I don’t remember off hand whether the 5,000 talents Harpalos requisitioned before beating his way out of Babylon were of gold or silver, but in either situation it is a lot of money and weighed a lot. For those who don’t know the story, this guy really liked to spend money–more than any trophy wife I have ever heard of– and when Alexander was returning from India he was also punishing people who were corrupt. Harpalos, the treasurer for the entire empire, decided to run away rather than face his cousin and left Babylong with 5,000 talents, which weighed around 140 tons.

If these talents were of silver, then the rough modern estimate for value is around 32.5 million dollars US. That is a lot of money, but not that huge an amount. Yes, it is enough that Alexander probably had to go chase him down and try and get it back, but not a jaw dropping amount (outside of the weight).

If the talents were of gold, however, the lower end for modern estimated value is 1.5 billion dollars. Yes, billion. The upper end for the estimate is around 3.3 billion. This amount is absolutely ridiculous and with that amount of money Harpalos could quite effectively make friends to oppose Alexander. Now I would be pissed if someone stole 32.5 million bucks from me, but I would be hiring hitmen and hunting that bastard down myself not even pausing to eat, sleep, or anything if someone stole 1.5 billion, let alone 3.3.

Yeah, that is a lot of money.

I am also willing to state right out that I think Diodorus has his wires crossed when it came to the Egyptian treasury Ptolemy inherited. He says that there were 80,000 talents in Egypt. If it was all silver that is around 520 million dollars, if all gold the upper limit is around 52.8 billion in modern equivalence–that is the amount saved, not the amount of income. Hyperbole anyone?

Biography and History

Merriam-Webster Online Dictionary
Biography — 1 : a usually written history of a person’s life
History —
1: tale, story 2 a: a chronological record of significant events (as affecting a nation or institution) often including an explanation of their causes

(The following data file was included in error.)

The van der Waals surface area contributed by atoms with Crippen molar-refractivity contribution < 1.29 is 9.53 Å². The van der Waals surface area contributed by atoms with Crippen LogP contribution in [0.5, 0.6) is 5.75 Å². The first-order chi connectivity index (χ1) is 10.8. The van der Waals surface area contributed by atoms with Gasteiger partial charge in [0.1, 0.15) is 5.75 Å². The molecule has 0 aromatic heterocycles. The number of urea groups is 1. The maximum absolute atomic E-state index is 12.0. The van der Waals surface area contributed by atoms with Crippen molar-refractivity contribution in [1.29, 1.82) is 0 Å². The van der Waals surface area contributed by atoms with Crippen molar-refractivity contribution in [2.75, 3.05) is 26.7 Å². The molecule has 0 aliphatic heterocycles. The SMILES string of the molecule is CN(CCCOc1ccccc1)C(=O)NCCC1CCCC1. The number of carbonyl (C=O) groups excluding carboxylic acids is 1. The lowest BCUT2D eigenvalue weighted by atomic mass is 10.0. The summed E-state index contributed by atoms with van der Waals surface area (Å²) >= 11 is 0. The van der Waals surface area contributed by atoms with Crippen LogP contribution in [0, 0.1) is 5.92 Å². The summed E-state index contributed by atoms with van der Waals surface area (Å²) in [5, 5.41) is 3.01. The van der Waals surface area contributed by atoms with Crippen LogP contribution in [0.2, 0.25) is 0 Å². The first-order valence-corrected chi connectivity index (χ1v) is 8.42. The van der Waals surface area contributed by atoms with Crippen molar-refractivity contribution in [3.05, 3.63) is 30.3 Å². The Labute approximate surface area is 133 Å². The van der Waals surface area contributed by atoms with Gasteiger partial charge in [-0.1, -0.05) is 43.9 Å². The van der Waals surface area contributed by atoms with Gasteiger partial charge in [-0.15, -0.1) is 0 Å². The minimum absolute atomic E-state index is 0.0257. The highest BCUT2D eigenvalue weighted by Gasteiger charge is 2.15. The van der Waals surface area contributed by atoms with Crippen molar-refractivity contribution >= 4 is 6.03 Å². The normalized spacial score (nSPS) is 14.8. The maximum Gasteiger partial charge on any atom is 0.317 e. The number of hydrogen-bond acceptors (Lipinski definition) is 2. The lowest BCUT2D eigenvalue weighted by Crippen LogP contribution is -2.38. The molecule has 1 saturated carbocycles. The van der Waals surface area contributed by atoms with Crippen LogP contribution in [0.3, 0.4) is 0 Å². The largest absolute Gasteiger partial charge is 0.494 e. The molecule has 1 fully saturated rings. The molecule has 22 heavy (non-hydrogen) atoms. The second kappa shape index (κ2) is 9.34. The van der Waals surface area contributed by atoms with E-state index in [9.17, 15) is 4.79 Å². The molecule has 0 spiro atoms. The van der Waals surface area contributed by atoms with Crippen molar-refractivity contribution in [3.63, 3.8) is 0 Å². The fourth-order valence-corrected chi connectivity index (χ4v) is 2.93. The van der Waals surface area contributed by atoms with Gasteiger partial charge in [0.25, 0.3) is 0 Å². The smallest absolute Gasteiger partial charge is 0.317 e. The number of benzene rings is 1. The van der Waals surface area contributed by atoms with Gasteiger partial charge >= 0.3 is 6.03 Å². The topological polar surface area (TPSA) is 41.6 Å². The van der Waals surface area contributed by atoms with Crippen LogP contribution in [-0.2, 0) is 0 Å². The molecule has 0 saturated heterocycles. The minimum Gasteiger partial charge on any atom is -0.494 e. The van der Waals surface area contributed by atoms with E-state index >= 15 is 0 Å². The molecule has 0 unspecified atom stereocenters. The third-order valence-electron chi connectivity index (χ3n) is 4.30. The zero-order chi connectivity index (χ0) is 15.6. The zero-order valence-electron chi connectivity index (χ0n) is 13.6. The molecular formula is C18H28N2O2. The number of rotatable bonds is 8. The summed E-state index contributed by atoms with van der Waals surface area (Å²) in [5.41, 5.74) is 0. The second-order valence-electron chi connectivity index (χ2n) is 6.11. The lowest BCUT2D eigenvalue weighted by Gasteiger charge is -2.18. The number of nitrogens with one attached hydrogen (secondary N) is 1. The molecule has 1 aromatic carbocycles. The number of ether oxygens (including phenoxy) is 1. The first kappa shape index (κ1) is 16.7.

What is the first thing that comes to mind when someone says they are reading a biography? It seems the usual answer is that they are reading a book about someone’s life. In particular this book will recount where and when the subject was born, what happened during their life (e.g. career, marriage(s), relationships, acquaintances, accomplishments, major events), and then, of course, their death.

The definition above is quite apt. What we think of when we think biography is an encapsulated history of one specific person, the key word being “history”. As for history, the above definition also covers what the modern idea of “history” is: a record of what goes on.

In antiquity both of these words had different meanings. A biography was not the history of someone’s life, but rather a selection of events from that life. The selected items did not convey a narrative of the life, but were chosen for their moral value as lessons. Today we are forced to use them as fact simply because we lack other sources, but that was not their intent.

History, too, was different. Etymologically “history” is related to the latin word “story” or “narrative”, but goes back further to Greek where it is “to inquire” and related to the word for “arbiter”. Therefore, the root meaning of history is to inquire into events and make judgments about them–both in terms of their accuracy, and the intent of the participants, not simply to be an annalist.

This rant inspired by a friend discussing R.G. Collingwood.